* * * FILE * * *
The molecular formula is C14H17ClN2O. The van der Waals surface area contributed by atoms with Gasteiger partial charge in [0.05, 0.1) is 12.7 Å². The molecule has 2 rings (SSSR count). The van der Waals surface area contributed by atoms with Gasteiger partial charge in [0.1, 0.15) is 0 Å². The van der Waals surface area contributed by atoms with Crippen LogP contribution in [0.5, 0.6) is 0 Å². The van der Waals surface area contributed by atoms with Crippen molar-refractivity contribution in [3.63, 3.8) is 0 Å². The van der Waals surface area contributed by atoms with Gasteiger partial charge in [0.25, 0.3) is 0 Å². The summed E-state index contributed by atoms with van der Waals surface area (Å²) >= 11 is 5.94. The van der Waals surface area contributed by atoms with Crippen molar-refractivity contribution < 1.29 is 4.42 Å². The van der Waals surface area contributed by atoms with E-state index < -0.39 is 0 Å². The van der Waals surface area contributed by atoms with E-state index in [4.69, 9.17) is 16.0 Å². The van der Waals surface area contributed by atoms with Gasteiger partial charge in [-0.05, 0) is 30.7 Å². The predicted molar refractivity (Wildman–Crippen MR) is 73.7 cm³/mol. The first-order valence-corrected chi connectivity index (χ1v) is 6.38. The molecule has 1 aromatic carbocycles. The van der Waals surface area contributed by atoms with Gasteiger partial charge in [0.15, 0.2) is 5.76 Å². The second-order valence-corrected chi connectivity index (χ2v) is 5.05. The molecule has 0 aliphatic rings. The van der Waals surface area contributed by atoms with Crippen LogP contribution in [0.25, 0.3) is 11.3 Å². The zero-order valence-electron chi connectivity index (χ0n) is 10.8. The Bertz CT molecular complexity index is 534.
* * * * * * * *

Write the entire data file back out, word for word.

The molecular formula is C14H17ClN2O. The van der Waals surface area contributed by atoms with Gasteiger partial charge in [0.05, 0.1) is 12.7 Å². The molecule has 2 rings (SSSR count). The van der Waals surface area contributed by atoms with Gasteiger partial charge in [0.1, 0.15) is 0 Å². The van der Waals surface area contributed by atoms with Crippen LogP contribution in [0.5, 0.6) is 0 Å². The van der Waals surface area contributed by atoms with Crippen molar-refractivity contribution in [3.63, 3.8) is 0 Å². The van der Waals surface area contributed by atoms with Gasteiger partial charge in [0.25, 0.3) is 0 Å². The summed E-state index contributed by atoms with van der Waals surface area (Å²) >= 11 is 5.94. The van der Waals surface area contributed by atoms with Crippen molar-refractivity contribution < 1.29 is 4.42 Å². The van der Waals surface area contributed by atoms with E-state index < -0.39 is 0 Å². The van der Waals surface area contributed by atoms with E-state index in [4.69, 9.17) is 16.0 Å². The van der Waals surface area contributed by atoms with Gasteiger partial charge in [-0.05, 0) is 30.7 Å². The predicted molar refractivity (Wildman–Crippen MR) is 73.7 cm³/mol. The first-order valence-corrected chi connectivity index (χ1v) is 6.38. The molecule has 1 aromatic carbocycles. The van der Waals surface area contributed by atoms with Gasteiger partial charge in [0.15, 0.2) is 5.76 Å². The second-order valence-corrected chi connectivity index (χ2v) is 5.05. The molecule has 0 aliphatic rings. The van der Waals surface area contributed by atoms with Crippen LogP contribution in [0.25, 0.3) is 11.3 Å². The zero-order valence-electron chi connectivity index (χ0n) is 10.8. The Bertz CT molecular complexity index is 534.